South Africa does not have a ‘direct link’ requirement. Our requirement is that goods or services must have been acquired for the “purpose of consumption, use or supply in the course of making taxable supplies”. It is also important to note that the legislature did not use the phrase “directly in connection with” (as is the case in s11(2) (l) of the VAT Act for example), which would have required a close and uninterrupted relationship.
Developments in the European Union in cases such as Kretztechnik AG v Finanzamt Case C-465/03 2005 and Skatteverket v AB SKF Case C-29/08 2008 also evidence a shift from the restrictive application of the direct and immediate link test to a more generous approach requiring only that there be a link to the overall business activities of a taxpayer. From the De Beers judgment, it is clear that South African courts disregard the developments in other jurisdictions.
The De Beers judgment, having established certain guidelines and principles regarding the claiming of input tax for VAT purposes, seems to have left us with more questions than answers, leaving taxpayers to now have to defend input tax deductions on costs that they were not required to defend before.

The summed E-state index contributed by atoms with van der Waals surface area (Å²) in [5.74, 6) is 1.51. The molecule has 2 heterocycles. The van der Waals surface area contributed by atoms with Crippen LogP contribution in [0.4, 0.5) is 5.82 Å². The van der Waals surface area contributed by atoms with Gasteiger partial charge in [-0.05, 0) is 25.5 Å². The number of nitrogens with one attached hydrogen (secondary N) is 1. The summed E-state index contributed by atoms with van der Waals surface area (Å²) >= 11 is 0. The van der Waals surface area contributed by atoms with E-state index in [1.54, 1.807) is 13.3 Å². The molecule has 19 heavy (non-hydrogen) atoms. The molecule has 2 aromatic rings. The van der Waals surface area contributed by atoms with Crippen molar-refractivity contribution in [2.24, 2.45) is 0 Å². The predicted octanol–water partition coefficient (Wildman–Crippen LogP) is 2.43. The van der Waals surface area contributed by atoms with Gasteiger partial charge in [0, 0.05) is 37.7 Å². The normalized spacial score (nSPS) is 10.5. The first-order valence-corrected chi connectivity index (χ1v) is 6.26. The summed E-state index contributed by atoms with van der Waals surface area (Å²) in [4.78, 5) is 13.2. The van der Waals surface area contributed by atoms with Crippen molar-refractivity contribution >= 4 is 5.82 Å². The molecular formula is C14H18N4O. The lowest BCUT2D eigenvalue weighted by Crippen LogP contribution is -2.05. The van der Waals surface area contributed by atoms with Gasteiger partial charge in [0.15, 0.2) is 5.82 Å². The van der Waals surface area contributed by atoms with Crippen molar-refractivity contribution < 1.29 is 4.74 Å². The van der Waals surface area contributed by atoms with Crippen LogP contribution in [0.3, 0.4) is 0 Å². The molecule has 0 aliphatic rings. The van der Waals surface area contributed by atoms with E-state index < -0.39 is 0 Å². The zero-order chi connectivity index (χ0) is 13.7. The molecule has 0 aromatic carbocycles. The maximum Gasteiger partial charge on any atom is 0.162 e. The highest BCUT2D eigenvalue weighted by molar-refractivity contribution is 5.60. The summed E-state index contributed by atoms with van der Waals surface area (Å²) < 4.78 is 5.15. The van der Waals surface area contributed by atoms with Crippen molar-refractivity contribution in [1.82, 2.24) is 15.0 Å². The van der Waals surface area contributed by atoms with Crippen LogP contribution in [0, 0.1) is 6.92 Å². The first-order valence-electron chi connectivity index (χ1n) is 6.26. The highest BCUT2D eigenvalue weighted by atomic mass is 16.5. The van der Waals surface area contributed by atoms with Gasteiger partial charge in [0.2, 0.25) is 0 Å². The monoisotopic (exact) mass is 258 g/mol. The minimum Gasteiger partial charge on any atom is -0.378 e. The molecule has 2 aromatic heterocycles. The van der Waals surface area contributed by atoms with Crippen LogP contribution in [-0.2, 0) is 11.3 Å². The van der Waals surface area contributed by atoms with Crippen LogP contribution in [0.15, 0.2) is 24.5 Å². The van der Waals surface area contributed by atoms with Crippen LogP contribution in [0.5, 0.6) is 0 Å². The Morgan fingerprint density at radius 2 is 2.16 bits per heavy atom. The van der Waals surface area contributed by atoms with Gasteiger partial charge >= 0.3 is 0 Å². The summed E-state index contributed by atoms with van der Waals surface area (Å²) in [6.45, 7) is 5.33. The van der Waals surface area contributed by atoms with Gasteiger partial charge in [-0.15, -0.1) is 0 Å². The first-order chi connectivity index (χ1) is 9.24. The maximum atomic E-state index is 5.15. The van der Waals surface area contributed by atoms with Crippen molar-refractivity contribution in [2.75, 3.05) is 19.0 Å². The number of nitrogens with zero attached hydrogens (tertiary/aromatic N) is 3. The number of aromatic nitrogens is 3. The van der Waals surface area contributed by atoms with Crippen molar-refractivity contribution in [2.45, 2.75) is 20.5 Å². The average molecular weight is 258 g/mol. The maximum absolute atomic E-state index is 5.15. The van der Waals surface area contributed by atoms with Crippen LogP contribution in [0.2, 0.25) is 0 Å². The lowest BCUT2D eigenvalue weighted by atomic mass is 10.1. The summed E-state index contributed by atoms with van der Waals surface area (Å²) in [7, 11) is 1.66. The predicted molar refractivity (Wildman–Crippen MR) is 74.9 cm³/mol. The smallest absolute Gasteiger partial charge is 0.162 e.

Even though the De Beers judgment casts light on the South African approach to the deductibility of input tax, the debate surrounding this issue remains very much alive. The SCA in De Beers declined to follow certain international precedents that have developed, and are continuing to develop, along more generous lines and it therefore seems that both SARS and the South African courts will continue to follow a more restrictive approach going forward.
Although overturned by the SCA, the judgment of the Tax Court in the De Beers case not only took into account international developments, but was also more aligned with the actual wording used in the VAT Act, thus giving effect to the neutrality principle of VAT.
It is submitted that the approach adopted by the SCA in the De Beers judgment conflicts with the neutrality principle of VAT, and it is expected that the application of the approach taken by the SCA, will result in businesses carrying a VAT cost for legitimate business expenses incurred in the course of their taxable activities, albeit not directly and immediately linked thereto. The question of whether a vendor will be entitled to claim input tax deductions in respect of expenses incurred relating to corporate actions will therefore need to be carefully considered on a case by case basis, and in the context of its enterprise activities.